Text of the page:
Text by Brian Alves, Hop Forged Brewery, Hanford

Just imagine: The sun is blaring (as much as we don’t want to imagine that yet); it has been a long day at work and then you walk in the door to kids screaming. What could be better than cracking open your favorite cold, crisp beer and hearing the sweet release of CO2?

Enter lagers. Everyone has heard of lager, but many might not know what makes it a lager, or why domestic and foreign versions (as they are commonly categorized) are so different from most of today’s craft beers.

There are two basic categories of beer — ales and lagers. Beer is commonly made up of four ingredients: hops, malted barley, water and yeast. The distinction between lager and ale is derived from the type of yeast used. Lagers are light in body, with a dry mouthfeel, while ales can vary from sweet to dry depending on the style.

Many variations of lagers exist. Commonly, variations are based on where they originate because of the different compositions of water. Take for instance Czech lagers, which are one of my all-time favorites of this style of beer. The water when this style originated was very clean and soft, lacking minerals — which opened the canvas for malt to be the star in this style. There are hops in every beer in varying quantities, but in this style, the bitterness is typically mild to low.

Lager yeast is a bottom-fermenting yeast that is fermented at much cooler temperatures than ales. The commercials are true. Lagers are brewed cold, filtered cold and packaged cold. Fermenting at a colder temperature reduces the level of esters (fruit) and phenols (spice), which are flavor compounds — a byproduct of yeast. The absence of these compounds results in a cleaner tasting beer. The length of fermentation is longer than that of an ale. Ales can ferment in three to five days, while a lager may take double or even triple that time.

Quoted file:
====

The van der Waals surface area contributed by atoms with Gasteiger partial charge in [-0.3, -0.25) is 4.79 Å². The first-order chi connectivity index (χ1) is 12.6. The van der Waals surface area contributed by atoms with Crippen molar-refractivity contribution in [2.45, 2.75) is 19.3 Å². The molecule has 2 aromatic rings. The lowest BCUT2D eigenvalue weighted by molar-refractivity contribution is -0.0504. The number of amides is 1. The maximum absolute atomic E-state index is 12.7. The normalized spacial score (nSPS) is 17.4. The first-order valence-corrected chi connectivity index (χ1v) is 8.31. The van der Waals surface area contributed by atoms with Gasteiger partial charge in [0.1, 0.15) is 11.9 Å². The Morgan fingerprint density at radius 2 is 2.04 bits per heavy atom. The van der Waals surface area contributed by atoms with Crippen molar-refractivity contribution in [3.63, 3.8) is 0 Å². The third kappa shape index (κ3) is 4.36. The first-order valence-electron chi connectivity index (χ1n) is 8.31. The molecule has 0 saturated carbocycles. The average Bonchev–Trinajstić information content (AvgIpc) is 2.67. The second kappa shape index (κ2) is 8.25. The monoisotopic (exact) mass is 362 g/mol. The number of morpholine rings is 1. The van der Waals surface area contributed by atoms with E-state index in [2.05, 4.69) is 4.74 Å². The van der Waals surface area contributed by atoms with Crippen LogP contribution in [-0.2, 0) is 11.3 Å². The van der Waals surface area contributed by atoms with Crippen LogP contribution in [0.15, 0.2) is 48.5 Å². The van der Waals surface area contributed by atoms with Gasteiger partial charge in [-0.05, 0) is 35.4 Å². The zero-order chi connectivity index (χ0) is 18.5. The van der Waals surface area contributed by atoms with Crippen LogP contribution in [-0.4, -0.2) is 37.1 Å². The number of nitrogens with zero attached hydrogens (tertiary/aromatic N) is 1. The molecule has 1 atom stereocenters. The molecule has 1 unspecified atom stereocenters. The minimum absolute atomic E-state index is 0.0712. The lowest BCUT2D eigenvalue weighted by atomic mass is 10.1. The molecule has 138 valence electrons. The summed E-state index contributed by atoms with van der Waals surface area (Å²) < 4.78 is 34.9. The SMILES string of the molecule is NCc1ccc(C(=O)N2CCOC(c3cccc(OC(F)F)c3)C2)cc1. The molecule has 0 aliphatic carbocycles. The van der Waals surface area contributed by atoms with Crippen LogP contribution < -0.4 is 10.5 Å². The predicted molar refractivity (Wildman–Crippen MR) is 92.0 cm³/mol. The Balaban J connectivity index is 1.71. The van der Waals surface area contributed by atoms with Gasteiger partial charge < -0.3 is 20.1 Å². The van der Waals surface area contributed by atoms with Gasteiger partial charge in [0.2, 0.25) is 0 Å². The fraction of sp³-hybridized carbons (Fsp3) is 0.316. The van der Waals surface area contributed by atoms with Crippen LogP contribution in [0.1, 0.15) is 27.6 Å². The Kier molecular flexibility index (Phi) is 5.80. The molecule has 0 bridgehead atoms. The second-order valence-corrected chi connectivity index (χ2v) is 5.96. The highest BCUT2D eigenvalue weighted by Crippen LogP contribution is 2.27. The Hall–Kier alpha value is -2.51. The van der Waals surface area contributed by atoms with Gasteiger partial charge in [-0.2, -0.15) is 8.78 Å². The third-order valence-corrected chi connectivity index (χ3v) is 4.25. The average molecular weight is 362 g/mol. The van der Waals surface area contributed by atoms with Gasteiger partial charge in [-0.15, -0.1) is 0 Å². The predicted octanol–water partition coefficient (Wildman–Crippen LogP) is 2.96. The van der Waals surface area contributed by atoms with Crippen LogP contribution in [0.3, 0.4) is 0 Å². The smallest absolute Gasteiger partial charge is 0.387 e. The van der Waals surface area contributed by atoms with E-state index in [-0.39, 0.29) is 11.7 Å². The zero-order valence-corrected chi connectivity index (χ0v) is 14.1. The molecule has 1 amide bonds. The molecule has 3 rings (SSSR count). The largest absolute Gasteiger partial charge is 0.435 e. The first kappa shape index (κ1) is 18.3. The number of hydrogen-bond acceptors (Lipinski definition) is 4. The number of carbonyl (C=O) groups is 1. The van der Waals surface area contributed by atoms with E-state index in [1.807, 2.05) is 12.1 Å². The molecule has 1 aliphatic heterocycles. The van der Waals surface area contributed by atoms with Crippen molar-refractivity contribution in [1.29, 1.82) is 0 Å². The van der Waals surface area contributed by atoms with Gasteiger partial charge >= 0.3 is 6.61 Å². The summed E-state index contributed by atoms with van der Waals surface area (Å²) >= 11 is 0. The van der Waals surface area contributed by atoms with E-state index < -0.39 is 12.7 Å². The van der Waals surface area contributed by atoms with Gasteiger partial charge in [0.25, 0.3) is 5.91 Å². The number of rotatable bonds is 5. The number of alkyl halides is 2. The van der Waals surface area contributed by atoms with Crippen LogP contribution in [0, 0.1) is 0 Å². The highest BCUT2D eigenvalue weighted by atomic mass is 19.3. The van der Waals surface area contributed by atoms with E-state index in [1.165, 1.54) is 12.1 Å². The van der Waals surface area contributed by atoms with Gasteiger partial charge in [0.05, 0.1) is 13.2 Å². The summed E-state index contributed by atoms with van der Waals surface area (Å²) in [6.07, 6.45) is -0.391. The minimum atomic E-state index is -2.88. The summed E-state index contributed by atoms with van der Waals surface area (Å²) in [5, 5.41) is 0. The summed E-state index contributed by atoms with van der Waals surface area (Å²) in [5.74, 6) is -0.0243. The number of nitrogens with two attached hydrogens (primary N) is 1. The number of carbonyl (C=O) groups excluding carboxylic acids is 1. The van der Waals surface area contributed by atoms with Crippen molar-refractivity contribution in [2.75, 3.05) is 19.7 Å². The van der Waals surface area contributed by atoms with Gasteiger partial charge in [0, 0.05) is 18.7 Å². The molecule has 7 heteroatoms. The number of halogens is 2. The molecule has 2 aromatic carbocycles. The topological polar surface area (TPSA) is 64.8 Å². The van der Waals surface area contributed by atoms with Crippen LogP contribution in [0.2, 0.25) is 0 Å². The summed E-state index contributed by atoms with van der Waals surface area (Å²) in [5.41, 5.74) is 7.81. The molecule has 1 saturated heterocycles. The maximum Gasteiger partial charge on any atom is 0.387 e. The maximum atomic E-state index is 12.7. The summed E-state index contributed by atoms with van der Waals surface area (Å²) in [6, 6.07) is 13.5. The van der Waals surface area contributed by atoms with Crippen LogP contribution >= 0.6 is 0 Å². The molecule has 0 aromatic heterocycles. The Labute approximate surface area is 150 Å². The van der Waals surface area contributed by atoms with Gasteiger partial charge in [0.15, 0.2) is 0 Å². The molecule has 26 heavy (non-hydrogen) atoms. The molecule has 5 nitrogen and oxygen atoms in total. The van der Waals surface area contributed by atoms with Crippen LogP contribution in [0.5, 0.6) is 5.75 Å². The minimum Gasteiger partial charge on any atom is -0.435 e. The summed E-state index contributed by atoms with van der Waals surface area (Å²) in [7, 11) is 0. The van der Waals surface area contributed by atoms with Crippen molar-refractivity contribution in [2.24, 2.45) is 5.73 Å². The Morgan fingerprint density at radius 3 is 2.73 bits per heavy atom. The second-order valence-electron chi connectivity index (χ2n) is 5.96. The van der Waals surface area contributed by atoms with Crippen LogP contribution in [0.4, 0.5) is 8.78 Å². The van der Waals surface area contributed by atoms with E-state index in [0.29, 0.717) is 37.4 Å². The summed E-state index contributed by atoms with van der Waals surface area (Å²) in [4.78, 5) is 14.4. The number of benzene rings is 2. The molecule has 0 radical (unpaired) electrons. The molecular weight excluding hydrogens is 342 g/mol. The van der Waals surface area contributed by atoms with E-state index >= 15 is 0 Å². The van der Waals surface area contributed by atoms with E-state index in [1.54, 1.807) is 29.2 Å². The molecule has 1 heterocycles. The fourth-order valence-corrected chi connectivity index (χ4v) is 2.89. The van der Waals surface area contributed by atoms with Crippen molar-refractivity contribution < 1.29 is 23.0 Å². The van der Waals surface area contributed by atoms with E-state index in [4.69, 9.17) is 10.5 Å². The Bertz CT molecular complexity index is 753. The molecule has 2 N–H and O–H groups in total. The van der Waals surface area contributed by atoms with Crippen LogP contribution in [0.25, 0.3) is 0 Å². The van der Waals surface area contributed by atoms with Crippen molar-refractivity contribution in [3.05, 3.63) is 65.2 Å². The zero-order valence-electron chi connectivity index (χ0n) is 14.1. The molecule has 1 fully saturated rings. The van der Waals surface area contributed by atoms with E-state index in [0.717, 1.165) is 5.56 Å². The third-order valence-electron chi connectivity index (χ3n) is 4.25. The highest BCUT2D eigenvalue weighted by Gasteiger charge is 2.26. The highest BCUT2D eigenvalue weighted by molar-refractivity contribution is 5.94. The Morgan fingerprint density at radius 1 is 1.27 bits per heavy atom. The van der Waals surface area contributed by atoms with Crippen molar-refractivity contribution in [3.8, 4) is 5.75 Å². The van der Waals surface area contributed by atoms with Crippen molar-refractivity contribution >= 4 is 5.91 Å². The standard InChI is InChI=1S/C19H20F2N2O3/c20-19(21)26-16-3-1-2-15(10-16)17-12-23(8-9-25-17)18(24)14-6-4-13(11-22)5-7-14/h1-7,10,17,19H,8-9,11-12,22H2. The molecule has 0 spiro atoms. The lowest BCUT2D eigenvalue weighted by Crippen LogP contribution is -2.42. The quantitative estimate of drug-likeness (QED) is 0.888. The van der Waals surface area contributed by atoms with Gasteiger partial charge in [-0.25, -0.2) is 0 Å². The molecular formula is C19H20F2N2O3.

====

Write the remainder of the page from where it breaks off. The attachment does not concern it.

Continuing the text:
So what gives lagers their dry and crisp taste? We know that they are fermented colder and longer than ales, but how does that translate to crisp? The answer is that this type of yeast is more attenuative, which means that it has a greater ability to ferment available sugars produced during the brewing process. Residual unfermentable sugars are what gives beer a sweeter and softer mouthfeel. A more attenuative yeast will produce a dryer, crisp-tasting beer.

Why are craft beers so much different than more well-known domestic and imported versions? The same goes for the question of why are grandma’s cookies so much better than store-bought? Love, care and quality ingredients. Craft brewers use the finest ingredients available. Large breweries use a high level of adjuncts in their beer, such as corn (or corn sugar) and rice to bring their costs down and lighten the flavor of beer even more.

Craft brewers are artisans, creating recipes that stray from the common path and traditional ways of brewing. This love and passion fuels the development of new beers and profiles. Different varieties of hops are used, similar to the different spices in your favorite soup, to bring out different flavor profiles and varying levels of bitterness. New varieties of hops are being developed constantly to help feed the growing passion of brewers and their enthusiasts.